In his article Light Attenuation and Exponential Laws in the last issue of Plus, Ian Garbett discussed the phenomenon of light attenuation, one of the many physical phenomena in which the exponential function crops up. In this second article he describes the phenomenon of radioactive decay, which also obeys an exponential law, and explains how this information allows us to carbon-date artefacts such as the Dead Sea Scrolls. In the previous article, we saw that light attenuation obeys an exponential law. To show this, we needed to make one critical assumption: that for a thin enough slice of matter, the proportion of light getting through the slice was proportional to the thickness of the slice. Exactly the same treatment can be applied to radioactive decay. However, now the "thin slice" is an interval of time, and the dependent variable is the number of radioactive atoms present, N t.
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BioMath: Carbon Dating
Radiocarbon dating is a method that provides objective age estimates for carbon-based materials that originated from living organisms. The impact of the radiocarbon dating technique on modern man has made it one of the most significant discoveries of the 20th century. Archaeology and other human sciences use radiocarbon dating to prove or disprove theories. Over the years, carbon 14 dating has also found applications in geology, hydrology, geophysics, atmospheric science, oceanography, paleoclimatology and even biomedicine. Radiocarbon, or carbon 14, is an isotope of the element carbon that is unstable and weakly radioactive.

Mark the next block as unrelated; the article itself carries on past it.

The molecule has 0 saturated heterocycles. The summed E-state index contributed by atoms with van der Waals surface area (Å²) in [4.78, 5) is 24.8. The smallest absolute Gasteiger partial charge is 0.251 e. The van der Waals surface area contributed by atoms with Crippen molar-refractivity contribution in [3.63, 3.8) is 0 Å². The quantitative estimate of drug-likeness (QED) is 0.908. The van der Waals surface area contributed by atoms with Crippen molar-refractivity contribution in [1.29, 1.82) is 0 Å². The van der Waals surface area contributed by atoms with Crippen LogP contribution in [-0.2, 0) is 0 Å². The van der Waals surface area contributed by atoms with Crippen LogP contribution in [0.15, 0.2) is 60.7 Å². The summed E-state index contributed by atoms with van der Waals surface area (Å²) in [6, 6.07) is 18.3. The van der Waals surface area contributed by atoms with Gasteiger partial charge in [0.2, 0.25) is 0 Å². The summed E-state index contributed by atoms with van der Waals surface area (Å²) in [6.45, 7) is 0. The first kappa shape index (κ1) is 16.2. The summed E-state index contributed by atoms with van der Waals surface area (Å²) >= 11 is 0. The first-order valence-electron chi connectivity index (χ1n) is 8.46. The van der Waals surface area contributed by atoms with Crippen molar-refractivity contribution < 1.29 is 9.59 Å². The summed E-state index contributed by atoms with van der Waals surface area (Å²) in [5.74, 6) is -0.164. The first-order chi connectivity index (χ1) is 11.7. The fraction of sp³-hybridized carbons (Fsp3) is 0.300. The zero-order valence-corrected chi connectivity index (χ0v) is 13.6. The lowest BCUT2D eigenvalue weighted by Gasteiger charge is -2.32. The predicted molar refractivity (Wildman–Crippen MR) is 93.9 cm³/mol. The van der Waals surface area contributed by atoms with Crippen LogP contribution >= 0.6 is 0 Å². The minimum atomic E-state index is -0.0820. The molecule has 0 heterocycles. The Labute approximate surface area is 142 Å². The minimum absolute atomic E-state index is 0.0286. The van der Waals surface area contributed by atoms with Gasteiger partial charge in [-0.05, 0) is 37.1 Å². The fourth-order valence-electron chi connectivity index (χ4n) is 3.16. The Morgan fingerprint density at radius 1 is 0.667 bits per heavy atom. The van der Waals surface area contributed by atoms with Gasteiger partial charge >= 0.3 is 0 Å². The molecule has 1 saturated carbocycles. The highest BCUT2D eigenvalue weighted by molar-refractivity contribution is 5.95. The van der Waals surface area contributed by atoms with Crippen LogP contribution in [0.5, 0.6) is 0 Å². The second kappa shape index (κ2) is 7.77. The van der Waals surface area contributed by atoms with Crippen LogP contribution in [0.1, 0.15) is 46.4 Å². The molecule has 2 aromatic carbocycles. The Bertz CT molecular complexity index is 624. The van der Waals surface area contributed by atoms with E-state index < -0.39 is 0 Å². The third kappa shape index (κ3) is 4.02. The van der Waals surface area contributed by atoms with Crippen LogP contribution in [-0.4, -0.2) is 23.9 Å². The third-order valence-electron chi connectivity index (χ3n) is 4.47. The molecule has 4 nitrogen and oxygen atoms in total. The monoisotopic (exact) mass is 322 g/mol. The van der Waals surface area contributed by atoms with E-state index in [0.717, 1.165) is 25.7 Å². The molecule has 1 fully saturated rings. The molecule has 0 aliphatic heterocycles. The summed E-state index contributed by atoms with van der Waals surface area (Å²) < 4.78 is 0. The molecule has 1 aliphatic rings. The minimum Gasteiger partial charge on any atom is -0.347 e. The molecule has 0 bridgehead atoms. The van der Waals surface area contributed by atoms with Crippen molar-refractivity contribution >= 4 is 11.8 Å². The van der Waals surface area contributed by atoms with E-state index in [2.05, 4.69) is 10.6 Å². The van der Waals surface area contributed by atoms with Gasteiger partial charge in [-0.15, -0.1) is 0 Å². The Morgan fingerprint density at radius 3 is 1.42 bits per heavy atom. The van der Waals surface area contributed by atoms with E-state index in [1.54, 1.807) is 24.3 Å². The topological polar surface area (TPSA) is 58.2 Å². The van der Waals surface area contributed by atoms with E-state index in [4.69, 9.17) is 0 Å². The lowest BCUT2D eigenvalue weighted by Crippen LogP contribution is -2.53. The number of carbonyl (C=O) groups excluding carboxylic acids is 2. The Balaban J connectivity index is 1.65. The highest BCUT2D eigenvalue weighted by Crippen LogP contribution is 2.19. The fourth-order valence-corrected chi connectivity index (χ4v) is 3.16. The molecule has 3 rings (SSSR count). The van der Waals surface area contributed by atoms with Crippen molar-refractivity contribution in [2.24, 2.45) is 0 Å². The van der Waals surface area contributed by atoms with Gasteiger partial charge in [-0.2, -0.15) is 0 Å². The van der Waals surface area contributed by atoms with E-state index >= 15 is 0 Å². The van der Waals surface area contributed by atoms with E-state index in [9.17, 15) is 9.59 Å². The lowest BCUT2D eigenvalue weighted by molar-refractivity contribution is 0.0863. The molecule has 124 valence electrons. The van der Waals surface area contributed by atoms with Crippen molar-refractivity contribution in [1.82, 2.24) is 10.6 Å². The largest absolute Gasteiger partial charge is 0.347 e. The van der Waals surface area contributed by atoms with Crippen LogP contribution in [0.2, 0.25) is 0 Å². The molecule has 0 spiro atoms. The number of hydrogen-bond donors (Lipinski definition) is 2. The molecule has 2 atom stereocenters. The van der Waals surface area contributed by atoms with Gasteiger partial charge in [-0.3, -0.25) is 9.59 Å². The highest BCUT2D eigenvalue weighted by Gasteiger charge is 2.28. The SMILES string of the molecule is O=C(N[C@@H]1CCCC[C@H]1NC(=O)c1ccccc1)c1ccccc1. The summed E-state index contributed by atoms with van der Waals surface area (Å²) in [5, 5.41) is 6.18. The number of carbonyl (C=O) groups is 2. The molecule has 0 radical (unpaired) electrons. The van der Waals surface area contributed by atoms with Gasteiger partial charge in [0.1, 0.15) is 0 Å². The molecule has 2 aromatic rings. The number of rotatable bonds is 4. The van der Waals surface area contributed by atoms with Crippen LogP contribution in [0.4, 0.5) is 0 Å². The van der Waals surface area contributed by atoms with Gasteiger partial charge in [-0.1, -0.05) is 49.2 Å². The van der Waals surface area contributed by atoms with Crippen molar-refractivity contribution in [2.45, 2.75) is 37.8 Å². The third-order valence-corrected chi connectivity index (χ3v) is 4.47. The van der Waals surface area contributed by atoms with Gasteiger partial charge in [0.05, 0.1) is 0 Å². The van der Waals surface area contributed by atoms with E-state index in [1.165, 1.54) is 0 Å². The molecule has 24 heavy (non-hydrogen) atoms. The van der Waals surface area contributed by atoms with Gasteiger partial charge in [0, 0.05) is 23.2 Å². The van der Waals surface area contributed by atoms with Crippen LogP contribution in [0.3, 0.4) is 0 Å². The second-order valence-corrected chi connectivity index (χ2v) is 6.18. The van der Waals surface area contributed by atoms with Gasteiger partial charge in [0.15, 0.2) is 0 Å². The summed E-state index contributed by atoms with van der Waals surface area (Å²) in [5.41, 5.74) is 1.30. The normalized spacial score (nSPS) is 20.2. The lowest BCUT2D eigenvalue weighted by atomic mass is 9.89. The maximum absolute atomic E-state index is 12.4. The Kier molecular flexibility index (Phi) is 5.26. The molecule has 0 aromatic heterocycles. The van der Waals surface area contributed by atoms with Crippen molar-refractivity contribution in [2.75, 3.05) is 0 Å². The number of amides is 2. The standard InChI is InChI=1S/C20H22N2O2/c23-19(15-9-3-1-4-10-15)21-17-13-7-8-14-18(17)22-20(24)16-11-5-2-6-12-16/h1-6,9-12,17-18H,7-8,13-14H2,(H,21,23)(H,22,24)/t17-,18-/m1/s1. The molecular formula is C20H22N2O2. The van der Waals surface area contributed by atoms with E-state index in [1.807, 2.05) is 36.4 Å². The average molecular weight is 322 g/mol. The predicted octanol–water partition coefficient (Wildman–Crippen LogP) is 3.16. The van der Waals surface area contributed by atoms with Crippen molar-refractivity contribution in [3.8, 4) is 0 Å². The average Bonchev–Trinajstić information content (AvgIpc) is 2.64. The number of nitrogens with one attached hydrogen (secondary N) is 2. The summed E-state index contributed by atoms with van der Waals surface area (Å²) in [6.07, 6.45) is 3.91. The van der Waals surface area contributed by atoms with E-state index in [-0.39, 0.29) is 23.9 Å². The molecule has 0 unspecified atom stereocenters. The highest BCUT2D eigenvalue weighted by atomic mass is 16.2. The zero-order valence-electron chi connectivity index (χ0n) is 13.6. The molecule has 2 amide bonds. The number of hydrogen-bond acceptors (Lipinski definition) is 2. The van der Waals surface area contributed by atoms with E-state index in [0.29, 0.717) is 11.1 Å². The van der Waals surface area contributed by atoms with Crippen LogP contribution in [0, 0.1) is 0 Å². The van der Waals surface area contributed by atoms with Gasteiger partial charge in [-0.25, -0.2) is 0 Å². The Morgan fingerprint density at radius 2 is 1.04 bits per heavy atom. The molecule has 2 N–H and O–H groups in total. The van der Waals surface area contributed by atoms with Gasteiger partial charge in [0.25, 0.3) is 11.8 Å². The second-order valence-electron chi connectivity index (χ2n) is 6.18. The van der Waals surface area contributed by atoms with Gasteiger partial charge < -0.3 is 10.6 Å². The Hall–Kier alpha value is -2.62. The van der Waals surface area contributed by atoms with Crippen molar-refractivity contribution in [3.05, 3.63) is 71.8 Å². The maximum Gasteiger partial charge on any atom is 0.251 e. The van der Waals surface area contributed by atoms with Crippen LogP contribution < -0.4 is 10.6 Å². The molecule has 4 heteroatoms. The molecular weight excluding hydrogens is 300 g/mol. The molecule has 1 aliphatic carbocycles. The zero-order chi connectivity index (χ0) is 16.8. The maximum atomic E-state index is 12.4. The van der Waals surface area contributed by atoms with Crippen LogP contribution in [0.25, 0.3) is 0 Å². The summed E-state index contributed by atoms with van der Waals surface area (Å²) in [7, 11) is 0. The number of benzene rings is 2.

Carbon 14 Dating of Organic Material
Radiocarbon dating also referred to as carbon dating or carbon dating is a method for determining the age of an object containing organic material by using the properties of radiocarbon , a radioactive isotope of carbon. The method was developed in the late s at the University of Chicago by Willard Libby , who received the Nobel Prize in Chemistry for his work in It is based on the fact that radiocarbon 14 C is constantly being created in the atmosphere by the interaction of cosmic rays with atmospheric nitrogen.
Archaeologists use the exponential, radioactive decay of carbon 14 to estimate the death dates of organic material. The stable form of carbon is carbon 12 and the radioactive isotope carbon 14 decays over time into nitrogen 14 and other particles. Carbon is naturally in all living organisms and is replenished in the tissues by eating other organisms or by breathing air that contains carbon. At any particular time all living organisms have approximately the same ratio of carbon 12 to carbon 14 in their tissues.